Keeton ForemanBoerne, Texas

Red Lodge Clay – Center Short-Term Resident 2015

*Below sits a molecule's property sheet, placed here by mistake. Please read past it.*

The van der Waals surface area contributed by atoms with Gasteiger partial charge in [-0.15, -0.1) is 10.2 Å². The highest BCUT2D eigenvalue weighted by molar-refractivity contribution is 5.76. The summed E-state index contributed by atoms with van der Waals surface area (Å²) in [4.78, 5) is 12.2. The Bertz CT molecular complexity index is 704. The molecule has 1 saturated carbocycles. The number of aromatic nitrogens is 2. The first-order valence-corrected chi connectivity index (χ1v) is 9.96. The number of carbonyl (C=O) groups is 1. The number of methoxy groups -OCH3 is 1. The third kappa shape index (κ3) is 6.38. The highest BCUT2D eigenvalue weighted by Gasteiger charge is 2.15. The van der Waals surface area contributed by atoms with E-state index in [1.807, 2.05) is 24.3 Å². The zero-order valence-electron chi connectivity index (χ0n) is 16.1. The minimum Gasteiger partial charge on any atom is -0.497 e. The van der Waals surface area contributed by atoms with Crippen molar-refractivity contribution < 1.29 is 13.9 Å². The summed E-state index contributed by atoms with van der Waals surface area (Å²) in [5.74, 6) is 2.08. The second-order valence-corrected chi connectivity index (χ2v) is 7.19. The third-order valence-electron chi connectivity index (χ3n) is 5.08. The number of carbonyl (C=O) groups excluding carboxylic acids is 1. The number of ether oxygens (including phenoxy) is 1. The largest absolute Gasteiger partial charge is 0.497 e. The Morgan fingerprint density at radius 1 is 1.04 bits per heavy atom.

I approach clay the same way I would a drawing, by using similar shapes, and lines to create a composition. The flat shapes, and open spaces within my work suggest that of a two-dimensional influence. However, working with clay I’m able to create a physical sense of depth that can’t be gained with the traditional approach to two-dimensional works. These flat shapes and spaces produce a visual balance, in addition to creating a sense of movement within the piece. The movement throughout the work is implied further by carving into the clay. These marks are forceful at times, as well as delicate, adding to the balance the work gains from the depth between the shapes. The diversity between the drying stages allows for different textures to be made. I’ll work the clay enough to break it at times, but will also gently mark the surface of wet clay. The marks are placed onto the clay intuitively, as is the rest of the building process. I try to embrace the natural decision making I take toward working with clay, and I try not to interfere with how the forms instinctively take shape. My only job I consciously take on is to loosely guide this way of working until the final stages of building. I feel doing this enables the piece to speak more personally to me by engaging my natural instincts with creating. When making the carvings into the clay my intent is also to bring out the rawness of the clay showing it as a rough material. Embracing this aesthetic quality complements the loose approach I take when working with this material. Using a variety of horizontal and vertical lines throughout the work, the piece can begin to reference landscapes. The variation of texture within the artwork is further enhanced with the use of glaze, which offers a smoother texture to accompany the clay that is unglazed, and rough. I approach glazing a ceramic piece the same way I would painting on canvas. I use the brush to make a range of layers, lines, and colors. I apply the first layer of glaze without a definite plan. Then I begin taking some away and adding more again the process of glazing is very spontaneous much like the building process.